I recently acquired an upgrade to my Cricut – the new Explore Air! I am in so much love with this little crafty thing, that I’ve been doing tons of little crafts that allow me to use the die cutter.
I’ve done vinyl projects – monograms on drinking cups, images on plastic catch-all plates, cutesy silhouettes for my machine and a fun shrinky dink cat necklace.
The possibilities with this machine are truly endless, and after watching countless Youtube videos and reading other blogs showcasing how-to guides, I finally feel like I can take the training wheels off and just enjoy my crafting time.
The best part is that I can use the machine to cut out images on various mediums, including shrinky dink paper!
Do you remember shrinky dinks??
I am so excited by them!
Usually I share some amazing recipe, but this post I’ve decided to share my love of shrinky dinks and the little project failures that I (love) have created!!
I’ll also share some hiccups that I’ve encountered as well as the things that I’ve found have worked really well. Trust me, I’ve been playing with these for a while, and I think I finally understand how to get the best look.
First things first though, I bought the shrink film from amazon.com, but I didn’t get Shrinky Dink brand. I have the Graphix Shrink Film in white. I have “real” Shrinky Dink paper, too, but I haven’t opened it up to play with yet. When I do, I will report back on whether it’s very different from Graphix brand.
I don’t mind it so much, and I couldn’t beat the $2.99 price tag, but it does have its drawbacks. It’s fairly simple to use, but there are some issues. First, it’s glossy on both sides, so if you want to use pencils you will need to sand it. Some types of inks don’t work on them either – you will need permanent ink, not pigment. Don’t use pigment ink, period – it won’t dry and you will get frustrated. I’ve found that permanent markers and Staz-On ink pads work best.
I’ve also found that when trying for a solid color finish on a completed shrinky item, spray paint works best. I’ve used sharpies, paint pens and spray paint. In my fail and repeat opinion, spray paint gives a better coating all over versus the paint pens.
**As a note, I use the spray paint, paint pens and sharpies after baking the shrinky paper – but you can use the sharpies and the Staz-On ink pads prior to baking**
Sharpies are alright, but I’ve found that too much ink can erase itself out (I know, that’s so weird, right? But it does, it seems like it picks the color up instead of adding it on). Depending on the type of spray paint you use, it seems to dry faster than the markers, too.
I really wanted a shiny finish on my pieces so I played around with several different mediums before reaching one that I really like.
First, I started with Mod Podge Dimensional Magic – not too thrilled with it. So I moved on to Ranger Ink’s Glossy Accents. Once again, just meh.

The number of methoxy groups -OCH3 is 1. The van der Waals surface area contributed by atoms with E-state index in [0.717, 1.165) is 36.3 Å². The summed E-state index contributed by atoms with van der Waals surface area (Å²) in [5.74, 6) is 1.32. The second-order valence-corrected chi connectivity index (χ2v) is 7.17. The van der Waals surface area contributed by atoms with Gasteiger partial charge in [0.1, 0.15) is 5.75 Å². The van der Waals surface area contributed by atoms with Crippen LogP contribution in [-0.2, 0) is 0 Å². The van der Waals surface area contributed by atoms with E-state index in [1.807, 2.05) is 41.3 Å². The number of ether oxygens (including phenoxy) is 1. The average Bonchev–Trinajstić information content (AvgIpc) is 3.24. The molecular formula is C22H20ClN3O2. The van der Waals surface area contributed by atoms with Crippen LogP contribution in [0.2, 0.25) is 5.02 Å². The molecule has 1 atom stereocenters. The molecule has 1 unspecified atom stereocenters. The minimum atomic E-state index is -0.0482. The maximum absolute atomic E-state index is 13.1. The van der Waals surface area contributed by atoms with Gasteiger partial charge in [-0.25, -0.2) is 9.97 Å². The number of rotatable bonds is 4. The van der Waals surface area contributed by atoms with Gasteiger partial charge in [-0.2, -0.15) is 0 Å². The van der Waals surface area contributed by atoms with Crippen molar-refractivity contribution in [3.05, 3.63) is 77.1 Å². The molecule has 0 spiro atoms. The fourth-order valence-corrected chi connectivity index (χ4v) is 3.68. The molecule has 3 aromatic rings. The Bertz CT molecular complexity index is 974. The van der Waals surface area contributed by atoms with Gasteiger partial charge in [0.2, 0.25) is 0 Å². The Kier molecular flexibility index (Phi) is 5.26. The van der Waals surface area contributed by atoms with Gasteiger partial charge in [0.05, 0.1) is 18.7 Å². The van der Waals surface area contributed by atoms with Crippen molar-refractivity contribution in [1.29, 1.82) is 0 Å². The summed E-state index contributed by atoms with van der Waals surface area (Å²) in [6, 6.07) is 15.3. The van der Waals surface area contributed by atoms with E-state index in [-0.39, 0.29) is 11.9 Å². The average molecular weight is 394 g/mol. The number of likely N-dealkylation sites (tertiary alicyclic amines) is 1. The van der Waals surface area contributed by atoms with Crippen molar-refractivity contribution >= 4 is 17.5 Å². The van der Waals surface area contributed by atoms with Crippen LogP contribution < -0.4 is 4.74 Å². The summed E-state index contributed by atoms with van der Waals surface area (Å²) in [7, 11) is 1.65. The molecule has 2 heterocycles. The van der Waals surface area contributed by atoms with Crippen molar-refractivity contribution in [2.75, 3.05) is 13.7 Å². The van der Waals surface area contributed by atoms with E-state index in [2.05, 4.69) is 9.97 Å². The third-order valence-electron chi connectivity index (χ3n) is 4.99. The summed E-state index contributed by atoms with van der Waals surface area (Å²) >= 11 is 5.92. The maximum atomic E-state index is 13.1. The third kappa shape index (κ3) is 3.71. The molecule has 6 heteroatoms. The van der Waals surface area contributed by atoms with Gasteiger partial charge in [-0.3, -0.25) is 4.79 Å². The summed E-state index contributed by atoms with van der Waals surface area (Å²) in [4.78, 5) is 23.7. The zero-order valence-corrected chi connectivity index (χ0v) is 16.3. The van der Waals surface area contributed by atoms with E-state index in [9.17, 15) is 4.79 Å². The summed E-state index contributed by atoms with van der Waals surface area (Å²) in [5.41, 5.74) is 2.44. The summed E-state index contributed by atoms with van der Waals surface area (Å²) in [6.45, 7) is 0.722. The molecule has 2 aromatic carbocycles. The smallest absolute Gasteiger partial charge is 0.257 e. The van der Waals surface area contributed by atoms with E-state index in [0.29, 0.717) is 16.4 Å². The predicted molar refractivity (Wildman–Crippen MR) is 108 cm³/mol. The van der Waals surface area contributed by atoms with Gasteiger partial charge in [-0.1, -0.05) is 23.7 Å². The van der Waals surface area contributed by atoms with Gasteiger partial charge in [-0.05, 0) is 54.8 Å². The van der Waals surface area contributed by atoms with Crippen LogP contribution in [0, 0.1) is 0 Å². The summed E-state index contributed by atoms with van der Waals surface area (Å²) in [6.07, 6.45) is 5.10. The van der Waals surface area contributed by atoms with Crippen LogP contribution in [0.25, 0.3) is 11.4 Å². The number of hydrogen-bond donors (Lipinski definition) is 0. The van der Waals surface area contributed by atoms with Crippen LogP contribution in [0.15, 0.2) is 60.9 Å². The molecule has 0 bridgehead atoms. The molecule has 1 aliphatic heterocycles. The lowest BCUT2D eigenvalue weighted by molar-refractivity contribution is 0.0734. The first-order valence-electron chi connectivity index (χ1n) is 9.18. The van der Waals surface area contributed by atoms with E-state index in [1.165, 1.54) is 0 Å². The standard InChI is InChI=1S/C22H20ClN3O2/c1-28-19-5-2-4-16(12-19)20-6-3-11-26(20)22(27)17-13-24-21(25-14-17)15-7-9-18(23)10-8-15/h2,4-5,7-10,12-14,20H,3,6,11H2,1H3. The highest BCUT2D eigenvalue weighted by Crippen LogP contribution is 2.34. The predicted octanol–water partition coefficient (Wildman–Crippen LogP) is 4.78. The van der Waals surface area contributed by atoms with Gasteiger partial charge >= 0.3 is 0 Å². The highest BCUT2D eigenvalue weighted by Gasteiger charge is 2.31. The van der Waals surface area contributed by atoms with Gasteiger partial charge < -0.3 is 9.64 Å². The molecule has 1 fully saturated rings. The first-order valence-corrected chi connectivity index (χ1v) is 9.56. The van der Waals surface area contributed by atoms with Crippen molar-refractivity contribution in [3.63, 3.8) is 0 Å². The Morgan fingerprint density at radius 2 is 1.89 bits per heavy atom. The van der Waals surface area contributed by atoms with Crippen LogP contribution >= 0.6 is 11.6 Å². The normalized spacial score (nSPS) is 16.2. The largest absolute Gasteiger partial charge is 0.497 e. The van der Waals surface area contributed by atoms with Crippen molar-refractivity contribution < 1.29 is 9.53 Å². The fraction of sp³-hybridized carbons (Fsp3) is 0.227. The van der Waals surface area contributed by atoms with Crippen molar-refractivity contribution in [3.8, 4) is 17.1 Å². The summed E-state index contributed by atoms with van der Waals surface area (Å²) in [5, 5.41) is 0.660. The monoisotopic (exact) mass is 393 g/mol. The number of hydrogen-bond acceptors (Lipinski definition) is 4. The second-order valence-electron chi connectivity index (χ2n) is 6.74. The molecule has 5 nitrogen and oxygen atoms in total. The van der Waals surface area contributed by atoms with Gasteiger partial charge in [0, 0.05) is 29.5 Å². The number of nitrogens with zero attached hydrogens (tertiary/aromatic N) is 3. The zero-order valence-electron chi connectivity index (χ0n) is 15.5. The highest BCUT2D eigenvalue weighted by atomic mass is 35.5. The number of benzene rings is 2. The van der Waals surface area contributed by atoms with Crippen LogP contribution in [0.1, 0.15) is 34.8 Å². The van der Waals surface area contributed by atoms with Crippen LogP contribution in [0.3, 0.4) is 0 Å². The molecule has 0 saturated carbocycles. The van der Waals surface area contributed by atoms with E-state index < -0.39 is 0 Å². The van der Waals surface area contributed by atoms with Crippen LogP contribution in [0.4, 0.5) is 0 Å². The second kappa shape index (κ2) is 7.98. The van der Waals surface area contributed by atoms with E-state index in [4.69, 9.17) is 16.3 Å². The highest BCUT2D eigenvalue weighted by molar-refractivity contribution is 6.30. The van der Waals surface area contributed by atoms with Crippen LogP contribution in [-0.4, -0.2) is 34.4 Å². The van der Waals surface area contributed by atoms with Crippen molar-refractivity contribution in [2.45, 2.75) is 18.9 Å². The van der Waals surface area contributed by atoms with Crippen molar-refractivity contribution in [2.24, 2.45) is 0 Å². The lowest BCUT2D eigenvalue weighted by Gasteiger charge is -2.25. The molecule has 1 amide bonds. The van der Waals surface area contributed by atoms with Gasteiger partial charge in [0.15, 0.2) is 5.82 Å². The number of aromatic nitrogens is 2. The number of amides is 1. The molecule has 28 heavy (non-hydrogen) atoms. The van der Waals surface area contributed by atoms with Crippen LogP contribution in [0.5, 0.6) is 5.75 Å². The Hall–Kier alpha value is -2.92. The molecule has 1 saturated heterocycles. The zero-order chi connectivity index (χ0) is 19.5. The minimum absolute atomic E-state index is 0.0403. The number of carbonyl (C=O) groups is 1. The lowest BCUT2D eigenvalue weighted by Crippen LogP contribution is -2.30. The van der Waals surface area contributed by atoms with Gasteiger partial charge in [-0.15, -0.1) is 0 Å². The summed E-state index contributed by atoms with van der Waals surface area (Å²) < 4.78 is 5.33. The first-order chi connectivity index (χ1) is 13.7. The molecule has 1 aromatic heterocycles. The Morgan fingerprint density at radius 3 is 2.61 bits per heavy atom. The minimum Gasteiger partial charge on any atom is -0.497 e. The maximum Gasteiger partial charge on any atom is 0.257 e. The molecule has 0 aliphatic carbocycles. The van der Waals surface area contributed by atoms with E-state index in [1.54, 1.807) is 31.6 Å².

Finally, I went to Hobby Lobby and picked out a spray acrylic gloss finish. Bingo! I definitely, once again, prefer the spray variety over the other options.The biggest downside to painting and finishing these is having to wait! I can be patient, but sometimes I just don’t want to be!!
Also keep in mind that you will want to punch your holes prior to baking. The shrink film gets considerably harder once it’s been in the oven, and that makes it difficult to punch holes afterwards.
Now that we’ve gotten all of that out of the way, I thought I would share a small tutorial.
DIY Kitty Cat Shrinky Necklace
*please note that this project takes a few days to accomplish!*
What you’ll need:
- Cat image (My image is from the Cricut Design Space and is free for subscribers!)
- Scissors or die cutting machine
- Jewelry chain and findings
- Shrinky film
- Spray paint in desired color
- Clear gloss acrylic finish spray paint
What you do:
- Preheat oven according to package instructions.
- Trace and cut out cat image from shrinky film, or do this step with a die cutting machine.
- Using a hole punch, place holes in the cat based on where you want the necklace to hang – I chose to use a precut section of the ear and placed a hole in the tail.
- Bake shrink film for 3-4 minutes or according to package direction.
- Once cool, spray cat with your desired spray paint (in my case, black) and let dry thoroughly.
- Once dry, spray with acrylic finish and allow to dry for 24 hours prior to handling the piece.
- When the cat is completely dry, attach your jump ring(s) and chain.
- Take a million photos of your awesome handmade necklace and wear with pride! I would make sure to avoid long dips in water while wearing, just in case.
The possibilities are endless when it comes to creating jewelry with shrinky dinks. If you can think it, you can do it! I have a few necklaces in the works right now, one for my sister and one just because.
I am not selling them, so I’ve used inspirations from Pinterest as my first projects. However, from creating these, I’ve begun having ideas about my own projects. It’s pretty exciting!
The “just because” necklace I will share.
This is the inspiration:
These are the components I created for my version:
I fear that this post has gotten a bit long.
So I am going to leave you here!